A previous HTS screen at the company had led to a series of low nanomolar inhibitors, but these had metabolic liabilities and also inhibited CYP3A4. Thus, the researchers turned to fragments. No details are given as to library size, screening method, or hit rate, though it is worth noting that Astellas has previously reported fragment screening by crystallography. Compound 2 turned out to be a hit, and examination of the crystallographically determined binding mode proved quite useful. (Astute readers will also note the similarity of compound 2 to one of the Merck fragments.)

Because the chlorophenyl moiety was pointing towards solvent, the researchers decided to lop this off  to lower both lipophilicity and molecular weight. Previous publications had also revealed the presence of a “selectivity pocket”, and the researchers therefore grew towards this pocket, yielding molecules such as compound 7. Further tweaking led to compound 13, with low nanomolar potency. In contrast to the HTS-derived lead, this molecule was metabolically stable in vitro and showed negligible inhibition against a panel of 13 CYP enzymes.

This is a nice – albeit brief – example of how fragments can generate new chemical matter even against an extensively explored class of enzymes. Plenty of questions remain around pharmacokinetics, selectivity, and brain penetration, but the paper does end by promising that more will be revealed.

05 March 2018

Fragments deliver (another) inhibitor for CBP and EP300

In 2016 we highlighted a chemical probe that binds two closely related bromodomains, CBP (cyclic-AMP response element binding protein) and EP300 (adenoviral E1A binding protein of 300 kDa). These proteins bind to acetylated lysine residues in various nuclear receptors and are implicated in several types of cancer. Multiple chemical probes are always nice to have, and in a new paper in Eur. J. Med. Chem., Yong Xu and collaborators at Guangzhou Medical University, the University of Chinese Academy of Sciences, Jilin University, the University of Hong Kong, and the University of Auckland go some way towards this goal.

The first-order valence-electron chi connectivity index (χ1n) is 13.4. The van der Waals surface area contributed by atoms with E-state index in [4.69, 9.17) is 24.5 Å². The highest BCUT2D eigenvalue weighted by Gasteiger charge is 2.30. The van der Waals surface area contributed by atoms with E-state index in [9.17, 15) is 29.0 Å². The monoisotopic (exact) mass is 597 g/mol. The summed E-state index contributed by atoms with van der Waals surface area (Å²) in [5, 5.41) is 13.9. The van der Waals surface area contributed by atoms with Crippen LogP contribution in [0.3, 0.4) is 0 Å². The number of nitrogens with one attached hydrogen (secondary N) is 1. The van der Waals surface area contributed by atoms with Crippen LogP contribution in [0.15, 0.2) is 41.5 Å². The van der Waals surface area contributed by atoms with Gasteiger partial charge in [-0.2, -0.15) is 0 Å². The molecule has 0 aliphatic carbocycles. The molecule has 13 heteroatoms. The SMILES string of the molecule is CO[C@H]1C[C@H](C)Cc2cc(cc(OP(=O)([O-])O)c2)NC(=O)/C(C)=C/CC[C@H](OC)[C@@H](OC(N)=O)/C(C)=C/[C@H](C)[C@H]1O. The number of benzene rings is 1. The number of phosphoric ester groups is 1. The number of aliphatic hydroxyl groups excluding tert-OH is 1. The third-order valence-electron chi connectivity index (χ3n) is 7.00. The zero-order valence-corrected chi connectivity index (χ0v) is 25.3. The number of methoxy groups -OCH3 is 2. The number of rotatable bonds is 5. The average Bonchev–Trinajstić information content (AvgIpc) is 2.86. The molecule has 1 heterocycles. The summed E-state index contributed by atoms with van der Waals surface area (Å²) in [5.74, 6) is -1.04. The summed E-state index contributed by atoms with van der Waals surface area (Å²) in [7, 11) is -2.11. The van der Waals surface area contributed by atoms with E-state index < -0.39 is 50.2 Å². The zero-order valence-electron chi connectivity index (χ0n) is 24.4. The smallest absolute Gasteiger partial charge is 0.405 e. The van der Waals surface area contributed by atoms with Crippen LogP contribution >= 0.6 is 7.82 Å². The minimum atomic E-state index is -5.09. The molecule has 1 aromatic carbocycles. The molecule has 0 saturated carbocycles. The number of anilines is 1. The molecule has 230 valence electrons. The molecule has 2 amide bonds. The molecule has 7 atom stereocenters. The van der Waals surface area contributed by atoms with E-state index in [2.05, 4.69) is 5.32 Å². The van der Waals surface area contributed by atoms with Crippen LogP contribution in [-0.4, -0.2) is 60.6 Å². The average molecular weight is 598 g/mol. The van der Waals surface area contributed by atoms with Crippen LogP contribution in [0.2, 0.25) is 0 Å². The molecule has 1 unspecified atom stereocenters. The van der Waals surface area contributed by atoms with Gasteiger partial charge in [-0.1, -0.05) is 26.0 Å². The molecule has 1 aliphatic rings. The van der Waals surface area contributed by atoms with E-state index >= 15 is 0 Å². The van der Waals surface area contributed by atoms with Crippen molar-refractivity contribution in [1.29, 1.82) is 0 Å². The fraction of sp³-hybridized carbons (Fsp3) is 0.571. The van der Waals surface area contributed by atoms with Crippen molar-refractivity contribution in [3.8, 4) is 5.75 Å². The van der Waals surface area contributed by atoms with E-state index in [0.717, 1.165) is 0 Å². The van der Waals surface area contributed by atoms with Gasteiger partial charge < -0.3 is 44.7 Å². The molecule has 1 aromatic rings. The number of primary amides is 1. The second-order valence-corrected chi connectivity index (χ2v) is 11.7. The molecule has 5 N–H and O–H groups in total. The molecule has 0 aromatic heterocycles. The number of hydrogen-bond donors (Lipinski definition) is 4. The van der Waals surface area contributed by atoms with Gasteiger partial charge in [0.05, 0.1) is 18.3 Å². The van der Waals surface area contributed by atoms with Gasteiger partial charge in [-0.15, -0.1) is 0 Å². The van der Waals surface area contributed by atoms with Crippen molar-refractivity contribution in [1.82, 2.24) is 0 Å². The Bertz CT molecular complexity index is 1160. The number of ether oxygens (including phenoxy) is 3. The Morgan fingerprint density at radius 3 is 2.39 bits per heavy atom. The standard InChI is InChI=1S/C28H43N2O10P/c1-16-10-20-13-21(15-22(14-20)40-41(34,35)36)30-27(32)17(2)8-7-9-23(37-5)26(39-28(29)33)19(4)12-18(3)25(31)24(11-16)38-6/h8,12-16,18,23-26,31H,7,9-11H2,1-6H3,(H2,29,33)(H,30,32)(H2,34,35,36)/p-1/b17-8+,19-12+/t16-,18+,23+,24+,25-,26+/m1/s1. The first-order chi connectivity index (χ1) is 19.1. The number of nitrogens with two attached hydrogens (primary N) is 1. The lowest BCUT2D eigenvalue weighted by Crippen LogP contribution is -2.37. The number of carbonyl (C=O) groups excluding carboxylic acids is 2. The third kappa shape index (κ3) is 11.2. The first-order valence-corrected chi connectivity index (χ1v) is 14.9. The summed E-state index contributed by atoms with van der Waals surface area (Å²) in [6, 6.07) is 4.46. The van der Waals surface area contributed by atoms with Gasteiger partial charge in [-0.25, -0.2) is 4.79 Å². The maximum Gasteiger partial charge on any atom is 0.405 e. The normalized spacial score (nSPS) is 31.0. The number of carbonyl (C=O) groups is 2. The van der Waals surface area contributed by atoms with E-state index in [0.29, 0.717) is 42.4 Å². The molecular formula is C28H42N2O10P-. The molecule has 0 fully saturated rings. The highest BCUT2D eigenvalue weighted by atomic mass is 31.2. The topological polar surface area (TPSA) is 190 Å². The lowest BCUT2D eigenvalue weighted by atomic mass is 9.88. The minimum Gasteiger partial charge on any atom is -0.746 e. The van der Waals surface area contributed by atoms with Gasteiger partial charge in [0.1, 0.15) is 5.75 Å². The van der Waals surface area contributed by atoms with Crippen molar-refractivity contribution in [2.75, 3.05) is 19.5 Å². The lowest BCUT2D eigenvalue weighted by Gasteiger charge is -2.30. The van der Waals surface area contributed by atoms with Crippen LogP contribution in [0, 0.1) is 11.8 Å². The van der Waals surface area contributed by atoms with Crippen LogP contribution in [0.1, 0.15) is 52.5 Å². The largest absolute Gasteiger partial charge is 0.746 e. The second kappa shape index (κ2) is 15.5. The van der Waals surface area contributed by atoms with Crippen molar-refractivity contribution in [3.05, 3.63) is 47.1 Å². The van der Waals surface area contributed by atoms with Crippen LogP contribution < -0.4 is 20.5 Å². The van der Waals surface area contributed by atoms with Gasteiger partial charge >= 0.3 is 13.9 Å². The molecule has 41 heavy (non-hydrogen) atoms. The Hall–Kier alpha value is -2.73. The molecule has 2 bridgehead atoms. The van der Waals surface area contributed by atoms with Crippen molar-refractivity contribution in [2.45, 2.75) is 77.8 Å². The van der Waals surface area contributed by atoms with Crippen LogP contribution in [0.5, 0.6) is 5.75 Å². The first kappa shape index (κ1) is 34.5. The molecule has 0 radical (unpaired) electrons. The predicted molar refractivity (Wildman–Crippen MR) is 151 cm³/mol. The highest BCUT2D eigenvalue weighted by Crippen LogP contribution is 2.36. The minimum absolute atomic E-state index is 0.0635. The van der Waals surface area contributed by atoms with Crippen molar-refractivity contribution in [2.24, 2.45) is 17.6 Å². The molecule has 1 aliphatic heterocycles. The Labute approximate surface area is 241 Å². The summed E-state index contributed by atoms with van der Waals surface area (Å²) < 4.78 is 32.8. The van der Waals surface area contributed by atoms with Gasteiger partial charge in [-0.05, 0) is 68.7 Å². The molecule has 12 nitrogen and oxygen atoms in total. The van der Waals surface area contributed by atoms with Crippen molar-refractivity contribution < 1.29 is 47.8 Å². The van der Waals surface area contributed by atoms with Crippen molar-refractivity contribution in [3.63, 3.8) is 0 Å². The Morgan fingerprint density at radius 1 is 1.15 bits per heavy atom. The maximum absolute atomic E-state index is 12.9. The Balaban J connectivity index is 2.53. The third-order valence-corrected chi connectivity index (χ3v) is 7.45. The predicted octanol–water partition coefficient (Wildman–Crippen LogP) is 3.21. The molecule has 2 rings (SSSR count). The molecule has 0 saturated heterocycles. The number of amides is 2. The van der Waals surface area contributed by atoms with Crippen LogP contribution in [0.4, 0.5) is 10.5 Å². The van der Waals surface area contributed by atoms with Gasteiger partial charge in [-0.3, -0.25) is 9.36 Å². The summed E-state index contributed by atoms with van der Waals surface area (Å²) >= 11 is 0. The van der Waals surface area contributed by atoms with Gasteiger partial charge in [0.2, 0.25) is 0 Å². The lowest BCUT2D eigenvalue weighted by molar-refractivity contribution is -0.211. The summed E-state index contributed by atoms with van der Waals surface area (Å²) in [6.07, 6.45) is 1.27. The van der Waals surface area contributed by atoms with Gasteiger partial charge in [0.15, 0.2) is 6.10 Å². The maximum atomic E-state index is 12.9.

The researchers started with a virtual screen of 272,741 fragments (MW < 300 Da) docked against CBP. The top 5000 were clustered into related subsets and analyzed manually. Of thirteen fragments purchased and tested in an AlphaScreen assay, two had IC50 values better than 40 µM. Compound 6 was slightly less potent, but showed good selectivity against three other bromodomains.

The docking model of compound 6 suggested that more bulk between the indole and the carboxylic acid could be beneficial. Several molecules were made and tested, with compound 25e being the most potent. A related molecule was characterized crystallographically bound to CBP; this suppored the predicted binding mode.

Next, various small lipophilic elements were added to try to pick up additional interactions, ultimately leading to compound 32h, with low nanomolar affinity. This compound, which is equally active against EP300, also showed promising selectivity: it had no activity in a panel of six other bromodomains, including BRD9, which is inhibited by the chemical probe (CPI-637) mentioned above. Unfortunately compound 32h has no activity in cells, which the researchers speculate is due to the carboxylic acid. Masking this moiety with a tert-butyl ester causes a modest reduction in the biochemical activity but does lead to low micromolar activity in several cell assays.

Although much remains to be done, this is a nice example of advancing a computationally-derived fragment with limited structural information. I suspect we’ll see more of these, particularly for well-understood target families.